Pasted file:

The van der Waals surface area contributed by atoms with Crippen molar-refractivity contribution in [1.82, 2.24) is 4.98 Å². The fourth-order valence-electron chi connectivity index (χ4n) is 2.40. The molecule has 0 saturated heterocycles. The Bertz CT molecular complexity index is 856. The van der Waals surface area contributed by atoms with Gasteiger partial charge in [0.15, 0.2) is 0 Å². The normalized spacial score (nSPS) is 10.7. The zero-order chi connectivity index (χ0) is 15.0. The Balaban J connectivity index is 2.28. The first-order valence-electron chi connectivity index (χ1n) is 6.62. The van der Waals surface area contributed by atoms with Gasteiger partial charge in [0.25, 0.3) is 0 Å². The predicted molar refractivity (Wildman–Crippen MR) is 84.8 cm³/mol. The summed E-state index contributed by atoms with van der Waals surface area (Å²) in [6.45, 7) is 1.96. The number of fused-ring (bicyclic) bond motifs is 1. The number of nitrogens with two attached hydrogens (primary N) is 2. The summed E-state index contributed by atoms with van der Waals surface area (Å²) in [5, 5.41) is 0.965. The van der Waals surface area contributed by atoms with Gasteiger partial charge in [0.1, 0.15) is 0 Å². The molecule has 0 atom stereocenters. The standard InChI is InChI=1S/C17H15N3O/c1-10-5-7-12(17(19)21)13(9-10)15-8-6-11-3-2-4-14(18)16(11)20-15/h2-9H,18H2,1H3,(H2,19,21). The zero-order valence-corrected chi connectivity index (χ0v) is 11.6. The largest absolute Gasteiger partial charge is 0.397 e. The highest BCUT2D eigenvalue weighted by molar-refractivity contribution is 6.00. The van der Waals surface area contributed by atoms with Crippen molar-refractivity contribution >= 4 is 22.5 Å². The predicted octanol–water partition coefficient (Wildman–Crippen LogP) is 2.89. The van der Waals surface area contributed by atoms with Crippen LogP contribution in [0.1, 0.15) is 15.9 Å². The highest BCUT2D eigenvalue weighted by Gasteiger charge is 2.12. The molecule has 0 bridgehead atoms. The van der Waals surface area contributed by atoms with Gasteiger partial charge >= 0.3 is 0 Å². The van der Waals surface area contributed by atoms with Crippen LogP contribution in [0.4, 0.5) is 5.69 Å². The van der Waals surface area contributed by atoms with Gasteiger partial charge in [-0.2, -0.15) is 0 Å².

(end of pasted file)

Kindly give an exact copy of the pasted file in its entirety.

The van der Waals surface area contributed by atoms with Crippen molar-refractivity contribution in [1.82, 2.24) is 4.98 Å². The fourth-order valence-electron chi connectivity index (χ4n) is 2.40. The molecule has 0 saturated heterocycles. The Bertz CT molecular complexity index is 856. The van der Waals surface area contributed by atoms with Gasteiger partial charge in [0.15, 0.2) is 0 Å². The normalized spacial score (nSPS) is 10.7. The zero-order chi connectivity index (χ0) is 15.0. The Balaban J connectivity index is 2.28. The first-order valence-electron chi connectivity index (χ1n) is 6.62. The van der Waals surface area contributed by atoms with Gasteiger partial charge in [0.25, 0.3) is 0 Å². The predicted molar refractivity (Wildman–Crippen MR) is 84.8 cm³/mol. The summed E-state index contributed by atoms with van der Waals surface area (Å²) in [6.45, 7) is 1.96. The number of fused-ring (bicyclic) bond motifs is 1. The number of nitrogens with two attached hydrogens (primary N) is 2. The summed E-state index contributed by atoms with van der Waals surface area (Å²) in [5, 5.41) is 0.965. The van der Waals surface area contributed by atoms with Gasteiger partial charge in [0.1, 0.15) is 0 Å². The molecule has 0 atom stereocenters. The standard InChI is InChI=1S/C17H15N3O/c1-10-5-7-12(17(19)21)13(9-10)15-8-6-11-3-2-4-14(18)16(11)20-15/h2-9H,18H2,1H3,(H2,19,21). The zero-order valence-corrected chi connectivity index (χ0v) is 11.6. The largest absolute Gasteiger partial charge is 0.397 e. The highest BCUT2D eigenvalue weighted by molar-refractivity contribution is 6.00. The van der Waals surface area contributed by atoms with Crippen molar-refractivity contribution >= 4 is 22.5 Å². The predicted octanol–water partition coefficient (Wildman–Crippen LogP) is 2.89. The van der Waals surface area contributed by atoms with Crippen LogP contribution in [0.1, 0.15) is 15.9 Å². The highest BCUT2D eigenvalue weighted by Gasteiger charge is 2.12. The molecule has 0 bridgehead atoms. The van der Waals surface area contributed by atoms with Gasteiger partial charge >= 0.3 is 0 Å². The van der Waals surface area contributed by atoms with Crippen LogP contribution in [0.4, 0.5) is 5.69 Å². The van der Waals surface area contributed by atoms with Gasteiger partial charge in [-0.2, -0.15) is 0 Å².